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Does Consumerism Have Green Fatigue?

A new survey has supported research that “green fatigue” in the consumer world. Grail Research’s, “The Green Revolution,” has concluded that 43% of “light” green consumers—customers who have purchased environmentally-friendly products in the past—have either reduced their usage of green products or have switched back to conventional products over the past two years. At the same time, the percentage of traditional consumers increased to 22%.

Image credit: planetpanels.com

Image credit: planetpanels.com

Annica Blake, the Global Head of Research Services at Grail Research said that there is still a market for green products in today’s market because of a specific market which has slightly increased over the past two years. “The number of ‘dark green’ consumers – those who select earth-friendly products for most of their purchases – increased by one percent, and now make up nine percent of the consumer market,” said Blake.

Here are some other findings from the study:

The study has found that consumers who have not yet switched to green technology. Five percent of dark green consumers and 22 percent of light green consumers switched from green to conventional products. Nine percent of consumers say they never consider buying green products – an increase of four percentage points since the previous report, two years ago. Also, being green is no longer a growing market.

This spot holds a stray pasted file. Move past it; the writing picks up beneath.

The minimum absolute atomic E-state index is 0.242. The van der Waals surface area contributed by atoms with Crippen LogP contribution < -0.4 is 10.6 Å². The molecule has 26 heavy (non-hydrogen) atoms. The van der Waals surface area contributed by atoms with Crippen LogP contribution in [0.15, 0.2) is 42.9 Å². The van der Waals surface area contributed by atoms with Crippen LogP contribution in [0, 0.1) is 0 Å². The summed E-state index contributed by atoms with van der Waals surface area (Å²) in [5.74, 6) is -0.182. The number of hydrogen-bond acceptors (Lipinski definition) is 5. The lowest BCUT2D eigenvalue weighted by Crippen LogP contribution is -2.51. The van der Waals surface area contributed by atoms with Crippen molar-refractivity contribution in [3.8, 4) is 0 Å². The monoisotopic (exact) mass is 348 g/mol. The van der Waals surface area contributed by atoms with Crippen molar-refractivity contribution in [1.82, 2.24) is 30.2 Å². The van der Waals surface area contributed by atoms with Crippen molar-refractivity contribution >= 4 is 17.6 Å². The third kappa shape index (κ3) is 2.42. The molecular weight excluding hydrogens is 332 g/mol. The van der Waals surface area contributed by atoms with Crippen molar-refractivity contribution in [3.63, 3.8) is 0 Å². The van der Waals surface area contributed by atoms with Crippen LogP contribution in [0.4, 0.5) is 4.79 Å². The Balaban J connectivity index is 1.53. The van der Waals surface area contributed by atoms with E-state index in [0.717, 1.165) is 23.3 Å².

American green consumers are decreasing because of the continuous recession. Light green customers have decreased 16 percent over the past two years. Also, 43 percent of green consumers cited the struggling economy as their main reason for why they have not bought green.

With the green market slightly decreasing, it looks like companies will have to do a few things to increase consumerism in their respective markets. An idea would be to up their advertising to persuade and influence a green market. They also would need to bring new ideas to the table to increase buyer interest and make buying environmentally-friendly products, not a thing of the past, but a wave for the future.

by Scott Sincoff

Thursday, December 8th, 2011 at 00:01
  • Dec 16th, 2011 at 10:34 | #1

    The whole idea behind green technology is to stop the pollution generated by coal and oil, which corporations can charge lower electric rate precisely because they dump their waste into the environment, while green technology is more expensive because it does not generate as much electricity per unit. There is a challengs for scientific technology: invent a green power source that produces more electricity per unit than coal or oil!

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